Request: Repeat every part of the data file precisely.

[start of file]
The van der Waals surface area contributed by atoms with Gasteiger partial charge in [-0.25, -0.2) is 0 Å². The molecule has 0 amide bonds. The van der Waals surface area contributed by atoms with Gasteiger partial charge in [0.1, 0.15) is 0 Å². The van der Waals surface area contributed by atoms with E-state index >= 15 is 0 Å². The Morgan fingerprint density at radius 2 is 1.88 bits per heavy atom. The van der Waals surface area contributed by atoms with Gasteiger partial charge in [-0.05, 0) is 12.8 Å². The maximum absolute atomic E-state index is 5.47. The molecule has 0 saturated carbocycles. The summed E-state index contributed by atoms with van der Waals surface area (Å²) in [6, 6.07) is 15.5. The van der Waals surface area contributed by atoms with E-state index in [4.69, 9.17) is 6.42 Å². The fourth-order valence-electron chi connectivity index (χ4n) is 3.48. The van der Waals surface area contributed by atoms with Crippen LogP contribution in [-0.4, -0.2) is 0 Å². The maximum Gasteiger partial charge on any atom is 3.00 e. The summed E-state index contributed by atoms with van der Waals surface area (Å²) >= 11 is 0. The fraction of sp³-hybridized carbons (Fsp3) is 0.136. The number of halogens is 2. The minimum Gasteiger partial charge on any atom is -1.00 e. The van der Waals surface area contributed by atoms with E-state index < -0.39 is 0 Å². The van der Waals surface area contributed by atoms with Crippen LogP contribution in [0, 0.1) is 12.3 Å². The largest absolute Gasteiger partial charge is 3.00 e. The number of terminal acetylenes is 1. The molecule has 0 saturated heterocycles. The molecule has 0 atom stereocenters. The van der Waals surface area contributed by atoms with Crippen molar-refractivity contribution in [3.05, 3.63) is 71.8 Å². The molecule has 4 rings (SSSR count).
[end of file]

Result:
The van der Waals surface area contributed by atoms with Gasteiger partial charge in [-0.25, -0.2) is 0 Å². The molecule has 0 amide bonds. The van der Waals surface area contributed by atoms with Gasteiger partial charge in [0.1, 0.15) is 0 Å². The van der Waals surface area contributed by atoms with E-state index >= 15 is 0 Å². The Morgan fingerprint density at radius 2 is 1.88 bits per heavy atom. The van der Waals surface area contributed by atoms with Gasteiger partial charge in [-0.05, 0) is 12.8 Å². The maximum absolute atomic E-state index is 5.47. The molecule has 0 saturated carbocycles. The summed E-state index contributed by atoms with van der Waals surface area (Å²) in [6, 6.07) is 15.5. The van der Waals surface area contributed by atoms with E-state index in [4.69, 9.17) is 6.42 Å². The fourth-order valence-electron chi connectivity index (χ4n) is 3.48. The van der Waals surface area contributed by atoms with Crippen LogP contribution in [-0.4, -0.2) is 0 Å². The maximum Gasteiger partial charge on any atom is 3.00 e. The summed E-state index contributed by atoms with van der Waals surface area (Å²) >= 11 is 0. The fraction of sp³-hybridized carbons (Fsp3) is 0.136. The number of halogens is 2. The minimum Gasteiger partial charge on any atom is -1.00 e. The van der Waals surface area contributed by atoms with E-state index < -0.39 is 0 Å². The van der Waals surface area contributed by atoms with Crippen LogP contribution in [0, 0.1) is 12.3 Å². The largest absolute Gasteiger partial charge is 3.00 e. The number of terminal acetylenes is 1. The molecule has 0 saturated heterocycles. The molecule has 0 atom stereocenters. The van der Waals surface area contributed by atoms with Crippen molar-refractivity contribution in [3.05, 3.63) is 71.8 Å². The molecule has 4 rings (SSSR count).